24. Islander,
    Do a web search for ‘conservatives attack Romney’.

    Throw in the GOP’s war on the American worker and middle classes and their radical social engineering and you get a different spin on 2012.

  25. harleyrider1 says:

    When JFK ran for office and many expressed concern after his visit to the Pope, he assured voters his faith was his own and he would run the office as a President for all Americans.

    My father who was not Catholic, complained loudly that the Catholics were going to take over America. Wait and see. He’ll take his orders from the Pope. My father was serious too – and angry.

    Course it never happened. As long as our next President is not a Muslim – I’m good with it.

  26. Roncella says:

    Sorry but alot of Americans have got the liberal left message having almost three years of Obama/Carter like Recession, joblessness, housing depression, high gas prices and all the rest.

    I believe that the voters in 2012 will be more selective and informed and will vote for their pocket books and for their futures and their families futures this time around.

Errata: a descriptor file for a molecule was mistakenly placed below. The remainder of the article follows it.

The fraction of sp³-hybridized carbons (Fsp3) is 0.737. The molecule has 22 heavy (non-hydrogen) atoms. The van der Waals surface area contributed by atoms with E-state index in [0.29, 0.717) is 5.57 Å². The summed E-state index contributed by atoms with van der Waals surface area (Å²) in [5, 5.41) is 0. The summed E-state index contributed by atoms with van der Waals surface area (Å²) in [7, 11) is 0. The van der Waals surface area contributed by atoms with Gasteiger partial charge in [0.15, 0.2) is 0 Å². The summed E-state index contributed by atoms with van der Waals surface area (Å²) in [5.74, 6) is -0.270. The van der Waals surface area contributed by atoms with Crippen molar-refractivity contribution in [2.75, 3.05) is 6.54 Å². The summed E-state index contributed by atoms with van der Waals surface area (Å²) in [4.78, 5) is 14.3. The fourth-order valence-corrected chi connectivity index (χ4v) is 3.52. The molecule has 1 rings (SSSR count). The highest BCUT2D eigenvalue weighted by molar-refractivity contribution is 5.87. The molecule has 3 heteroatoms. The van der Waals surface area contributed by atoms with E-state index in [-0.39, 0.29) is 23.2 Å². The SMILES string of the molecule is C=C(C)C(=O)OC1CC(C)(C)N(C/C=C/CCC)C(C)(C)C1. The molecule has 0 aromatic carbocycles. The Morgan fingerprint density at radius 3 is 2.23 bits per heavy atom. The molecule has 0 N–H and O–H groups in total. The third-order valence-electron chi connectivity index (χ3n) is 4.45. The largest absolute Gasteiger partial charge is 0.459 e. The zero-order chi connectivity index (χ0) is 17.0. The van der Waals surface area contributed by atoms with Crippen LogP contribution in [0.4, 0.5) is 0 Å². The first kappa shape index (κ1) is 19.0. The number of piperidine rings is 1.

The Country really can’t afford 4 more years of Obama economy.

  27. Roncella says:

    Romneys handlers had better beware. The Liberal left Main lame stream Press and the democrat hit squad will be on the attack now that Romney is ahead of Obama in the Polls.

    Watch for his Mormon Faith and his Romney Care he pushed through in Mass to become big issues the dems will use over and over and over and over.

    The dems can’t brag about what a great job Obama has done in 3 years. Obama gets a failing grade an F from almost 67% of Americans polled.

    The dems. can only attack and be negative thats all they have along with their Weiner.., sorry I just couldn’t help myself. .

  28. Roncella says that the Dems will be to blame for Bachmann and Palin and others on the far right leading the charge in attacking Romney. That is how far the “doublethink” of the far right has brought us.

    From Orwell’s 1984: “To tell deliberate lies while genuinely believing in them, to forget any fact that has become inconvenient, and then, when it becomes necessary again, to draw it back from oblivion for just so long as it is needed, to deny the existence of objective reality and all the while to take account of the reality which one denies — all this is indispensably necessary”